As if I’d joined a class for Capricorns, I saw how a constant amount of tension was like playing and existing within a particular area. While it felt safe and secure, it also felt confining. Bored by the contents of the box, I wanted to ‘go where no man has gone before‘just like in Star Trek. But how did they get to know what they were doing without going outside first? Going back and forth made me feel like a big fish being slowly reeled in then let go, then reeled in again ultimately to be gutted, cooked and eaten for someone or something’s dinner?
If I abandoned the box altogether, I’d risk severing all connections and then what? End up on a mountaintop like some yogi? But with no or too little tension I ran the risk of becoming complacent, self-serving and self-loathing – all ultimately self-defeating. Somehow the right amount of tension also required a mastermind who knew how to administer tension that allowed life to evolve. Where would I find such a masterful ‘fisherman’ or kite-flyer? Was it me?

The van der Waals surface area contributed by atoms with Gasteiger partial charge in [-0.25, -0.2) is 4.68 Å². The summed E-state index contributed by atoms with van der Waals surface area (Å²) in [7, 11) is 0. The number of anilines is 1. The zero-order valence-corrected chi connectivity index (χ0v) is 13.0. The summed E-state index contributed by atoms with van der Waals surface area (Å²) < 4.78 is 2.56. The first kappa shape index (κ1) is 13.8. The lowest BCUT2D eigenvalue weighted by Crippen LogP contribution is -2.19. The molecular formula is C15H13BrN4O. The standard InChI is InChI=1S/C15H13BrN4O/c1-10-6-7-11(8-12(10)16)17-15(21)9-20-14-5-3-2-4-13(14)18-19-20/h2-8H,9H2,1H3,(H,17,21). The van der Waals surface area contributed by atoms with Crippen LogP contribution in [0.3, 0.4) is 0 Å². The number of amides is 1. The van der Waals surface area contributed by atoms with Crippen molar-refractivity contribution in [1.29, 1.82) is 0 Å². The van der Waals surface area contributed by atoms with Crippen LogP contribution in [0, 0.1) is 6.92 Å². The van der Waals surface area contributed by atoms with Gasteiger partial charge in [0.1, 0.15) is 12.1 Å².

If I was the kite then wind was like the ever-changing forces, situations and life-scenarios that blew me from place to place. Instead of blaming or fearing the wind for being the wind, the string for being the string and the kite for being the kite, we could see them for what they truly were: developmental technologies necessary for our spirit to learn and fly higher. Was I learning to not get blown about by life, but to gracefully soar to new heights? The other choices seemed to be stagnation and decay resulting in mental illness, emotional trauma and physical sickness.
Humbled by the sheer majesty and ‘wizardry’ of such universal processes I felt like I could fly on mental winds seemingly forever safely connected to the body through emotional strings – maybe even to the stars and beyond. All I needed to do was learn how to play.
© Michael J. Varma, The Gong Show, 2011 –